The national anthem:
Not just the same old tune…
At Game 5 of the 1968 World Series, Jose Feliciano started it all: His melodic voice sent out a slow, acoustic rendition of The Star-Spangled Banner to 50,000 people at Tiger Stadium in Detroit.
Before then, the national anthem at baseball games had been a traditional affair, with no room for improvisation. And the public didn’t exactly warm to the idea. War veterans around the country threw shoes at their TVs, radio stations stopped playing Feliciano’s songs, and thousands sent angry letters to NBC and the Tigers.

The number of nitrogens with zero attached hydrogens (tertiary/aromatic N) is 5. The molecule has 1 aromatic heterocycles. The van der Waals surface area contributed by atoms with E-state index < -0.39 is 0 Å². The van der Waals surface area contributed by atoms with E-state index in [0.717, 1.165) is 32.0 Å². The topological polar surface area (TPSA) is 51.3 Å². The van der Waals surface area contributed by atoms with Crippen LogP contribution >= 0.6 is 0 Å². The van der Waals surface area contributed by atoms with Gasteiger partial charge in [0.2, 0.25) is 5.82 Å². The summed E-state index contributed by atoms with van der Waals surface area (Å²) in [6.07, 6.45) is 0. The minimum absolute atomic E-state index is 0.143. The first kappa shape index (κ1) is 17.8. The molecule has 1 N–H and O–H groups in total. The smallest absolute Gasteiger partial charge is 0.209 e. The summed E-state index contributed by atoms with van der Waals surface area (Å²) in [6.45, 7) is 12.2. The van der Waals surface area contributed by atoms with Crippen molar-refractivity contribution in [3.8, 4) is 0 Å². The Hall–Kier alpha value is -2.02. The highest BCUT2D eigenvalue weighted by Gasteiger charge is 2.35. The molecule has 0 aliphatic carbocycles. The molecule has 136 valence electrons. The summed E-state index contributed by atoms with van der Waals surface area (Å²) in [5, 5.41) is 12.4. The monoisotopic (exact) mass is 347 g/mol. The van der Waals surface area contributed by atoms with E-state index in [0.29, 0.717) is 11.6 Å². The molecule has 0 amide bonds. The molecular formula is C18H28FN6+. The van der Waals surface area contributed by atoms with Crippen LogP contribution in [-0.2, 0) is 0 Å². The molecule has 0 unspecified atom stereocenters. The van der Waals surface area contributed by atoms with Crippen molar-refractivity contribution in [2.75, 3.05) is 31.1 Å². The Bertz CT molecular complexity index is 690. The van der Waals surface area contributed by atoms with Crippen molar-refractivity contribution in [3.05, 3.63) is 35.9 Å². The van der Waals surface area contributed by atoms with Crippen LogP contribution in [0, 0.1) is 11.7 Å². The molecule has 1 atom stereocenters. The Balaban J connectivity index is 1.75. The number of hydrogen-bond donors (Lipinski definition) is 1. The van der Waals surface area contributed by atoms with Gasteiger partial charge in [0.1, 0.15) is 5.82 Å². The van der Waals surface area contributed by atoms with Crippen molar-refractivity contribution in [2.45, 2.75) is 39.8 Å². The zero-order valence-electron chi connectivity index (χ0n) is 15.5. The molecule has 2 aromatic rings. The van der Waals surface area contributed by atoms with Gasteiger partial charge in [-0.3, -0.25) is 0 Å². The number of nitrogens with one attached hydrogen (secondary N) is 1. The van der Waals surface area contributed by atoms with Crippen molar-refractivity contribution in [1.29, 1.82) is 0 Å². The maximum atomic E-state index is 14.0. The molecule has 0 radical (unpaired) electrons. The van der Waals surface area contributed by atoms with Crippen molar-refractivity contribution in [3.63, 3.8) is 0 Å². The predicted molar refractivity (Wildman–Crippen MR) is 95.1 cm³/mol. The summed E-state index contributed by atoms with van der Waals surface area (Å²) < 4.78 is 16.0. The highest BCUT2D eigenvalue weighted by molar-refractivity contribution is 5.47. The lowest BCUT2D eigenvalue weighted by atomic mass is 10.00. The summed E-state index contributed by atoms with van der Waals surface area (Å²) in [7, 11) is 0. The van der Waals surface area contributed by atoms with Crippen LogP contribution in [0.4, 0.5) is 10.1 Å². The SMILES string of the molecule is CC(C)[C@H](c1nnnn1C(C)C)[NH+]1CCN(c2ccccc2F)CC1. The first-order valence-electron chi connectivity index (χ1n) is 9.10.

Feliciano dared to be different because he felt the national anthem deserved something more.
“I got tired of seeing people rush through the national anthem so they could have their popcorn and get to the game,” says Feliciano, a virtuoso guitarist of international acclaim. “Nobody ever sang the anthem with soul. It was always done clinically and they always stuck to the original. I put feeling into it. I sang it in a soulful manner.”
Fast-forward nearly a half a century later, and see how the world has changed. Today, no one throws shoes at singers who take creative approaches to the national anthem. In fact, it’s even encouraged, so long as the song and its tradition is still given a high measure of respect.